Smoke On Go

The powerful Bell AH-1Z attack helicopter

The AH-1Z Viper evolved from the AH-1W Super Cobra, following the heritage of the AH-1 Cobra, which was the world’s first dedicated attack helicopter. The modern version is also called Zulu Cobra.

The Viper was introduced in 2010 and production began in 2012. The AH-1Z Viper has new engines, new rotor, uprated transmission and upgraded avionics. The avionics include a new target sighting system. To aid against infrared missiles and radar, the Viper is fitted with an infrared suppression system, which covers the exhaust gases. The Viper is a mean adversary and has laser and radar warning systems and radar jammer. It also has a smart countermeasures dispenser with a missile warning device.

Since its introduction in the mid-1960s the Cobra has been constantly improved and upgraded. The latest is in 1996, the H-1 helicopter upgrade program by the US Government for the US Marine Corps bore fruition, and the AH-1Z Viper was launched.

The Bell helicopter company was eventually awarded a contract to deliver both upgraded and newly-built AH-1Z Vipers to the US Marine Corps. The Viper gunship was developed alongside the UH-1Y Venom utility helicopter under the same program.

The AH-1Z Viper is one of the most powerful, capable and advanced helicopters flying today. The AH-1Z made its first flight back in 2000, being introduced to the US Marine Corps in 2010. The Marines will receive a total of 189 Vipers. These include 131 AH-1W models upgraded into AH-1Z and 58 newly built AH-1Z helicopters.

The AH-1Z is powered by two General Electric T700-GE-401C turboshaft engines and has uprated transmission. One of the main external differences from the AH-1W is a composite 4-bladed main rotor, instead of the previous 2-bladed rotor. This rotor system was also used by the original Cobra which saw service in Vietnam. The rotor four blades system reduced vibrations by up to 70 percent.

As a result, flying characteristics and combat manoeuvrability has greatly improved.

Despite all improvements and upgrades, appearance of the AH-1Z remains the same. The pilot is seated behind the co-pilot/gunner at the front. Layout of two integrated digital cockpits is identical and all systems are duplicated. This allows front or back seat occupant to fly the helicopter should either become incapacitated. A number of improvements were made to survivability and crashworthiness of the helicopter. The latest airframe technologies were implemented, such as crashworthy seats, energy absorbing landing gear, self-sealing fuel tanks and fuel systems, and fuel vapour inerting systems.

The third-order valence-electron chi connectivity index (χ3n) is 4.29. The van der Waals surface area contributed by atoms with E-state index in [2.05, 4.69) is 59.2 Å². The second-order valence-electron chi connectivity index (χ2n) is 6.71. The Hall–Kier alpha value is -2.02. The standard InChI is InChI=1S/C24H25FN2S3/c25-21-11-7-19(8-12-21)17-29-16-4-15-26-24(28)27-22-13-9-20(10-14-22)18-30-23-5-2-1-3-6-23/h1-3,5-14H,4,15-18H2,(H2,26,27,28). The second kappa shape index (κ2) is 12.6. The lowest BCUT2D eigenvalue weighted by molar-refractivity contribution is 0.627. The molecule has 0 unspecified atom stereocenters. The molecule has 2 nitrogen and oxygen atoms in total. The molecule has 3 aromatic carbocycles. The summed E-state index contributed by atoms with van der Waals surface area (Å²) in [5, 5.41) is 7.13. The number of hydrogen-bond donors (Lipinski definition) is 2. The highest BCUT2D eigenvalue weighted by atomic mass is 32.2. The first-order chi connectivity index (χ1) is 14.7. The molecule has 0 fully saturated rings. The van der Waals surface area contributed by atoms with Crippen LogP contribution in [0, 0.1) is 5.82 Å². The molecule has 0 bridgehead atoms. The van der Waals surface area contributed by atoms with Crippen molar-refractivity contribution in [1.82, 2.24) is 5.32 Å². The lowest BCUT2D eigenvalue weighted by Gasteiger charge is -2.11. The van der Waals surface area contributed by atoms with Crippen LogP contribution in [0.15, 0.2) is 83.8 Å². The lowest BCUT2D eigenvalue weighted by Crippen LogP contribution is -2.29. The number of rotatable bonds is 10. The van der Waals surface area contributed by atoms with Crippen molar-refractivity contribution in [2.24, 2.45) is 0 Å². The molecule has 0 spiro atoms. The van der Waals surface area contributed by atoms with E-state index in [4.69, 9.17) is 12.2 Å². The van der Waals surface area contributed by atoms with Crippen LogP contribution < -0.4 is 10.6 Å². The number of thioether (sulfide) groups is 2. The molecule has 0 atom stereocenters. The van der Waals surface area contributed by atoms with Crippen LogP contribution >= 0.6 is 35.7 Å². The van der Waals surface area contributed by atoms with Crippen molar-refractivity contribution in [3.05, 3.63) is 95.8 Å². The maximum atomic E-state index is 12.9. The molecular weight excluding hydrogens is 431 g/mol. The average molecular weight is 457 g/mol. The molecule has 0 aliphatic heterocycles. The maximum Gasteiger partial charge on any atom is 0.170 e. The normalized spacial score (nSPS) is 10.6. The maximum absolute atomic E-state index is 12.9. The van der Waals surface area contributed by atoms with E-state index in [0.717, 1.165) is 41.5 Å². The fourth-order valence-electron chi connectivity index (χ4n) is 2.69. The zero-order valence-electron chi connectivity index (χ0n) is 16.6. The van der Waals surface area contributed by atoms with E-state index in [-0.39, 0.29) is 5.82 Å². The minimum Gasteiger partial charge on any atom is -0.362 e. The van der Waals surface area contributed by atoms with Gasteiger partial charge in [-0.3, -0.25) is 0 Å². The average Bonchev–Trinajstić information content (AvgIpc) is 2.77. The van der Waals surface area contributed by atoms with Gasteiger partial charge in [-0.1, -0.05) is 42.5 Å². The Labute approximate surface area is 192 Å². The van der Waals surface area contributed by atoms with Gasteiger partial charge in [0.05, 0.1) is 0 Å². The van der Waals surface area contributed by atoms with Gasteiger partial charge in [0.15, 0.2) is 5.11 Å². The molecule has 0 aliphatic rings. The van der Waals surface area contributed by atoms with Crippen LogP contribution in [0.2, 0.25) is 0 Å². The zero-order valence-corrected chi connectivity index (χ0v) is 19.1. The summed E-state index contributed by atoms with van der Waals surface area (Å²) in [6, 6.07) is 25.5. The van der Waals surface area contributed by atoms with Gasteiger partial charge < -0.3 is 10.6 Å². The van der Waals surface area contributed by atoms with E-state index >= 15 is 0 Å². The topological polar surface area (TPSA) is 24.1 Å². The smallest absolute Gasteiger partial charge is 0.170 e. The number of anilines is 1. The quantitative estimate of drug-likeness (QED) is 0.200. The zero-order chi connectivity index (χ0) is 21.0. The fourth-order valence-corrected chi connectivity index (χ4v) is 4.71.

The fuselage of the helicopter and external components were coated to avoid corrosion during prolonged service at sea, as these helicopters typically operate from amphibious assault ships.

This helicopter uses off-the-shelf electronic systems, and can operate in day, night, or adverse weather conditions. The night vision is twinned with infrared and new target search and acquisition software. It permits Viper to find and engage targets at long range. The Viper can be fitted with Longbow fire control radar, and an automatic flight control station.

Armament of the Viper is very flexible, enhanced by a helmet-mounted sight and display system.

The AH-1Z carries about 2 tons of various weapons on stub-wings. Typically it carries AGM-114A/B/C Hellfire anti-tank missiles (up to 16) and pods with 70 mm unguided rockets. The Viper can be also fitted with AGM-114F Hellfire anti-ship missiles, free-fall bombs, including the Mk.77 incendiary bombs. It can also carry two fire-and-forget AIM-9 Sidewinder short-range air-to-air missiles. The Gun armament is a 20 mm three-barrel cannon.

A total of 189 Vipers have been built, most upgraded from AH-1W airframes.




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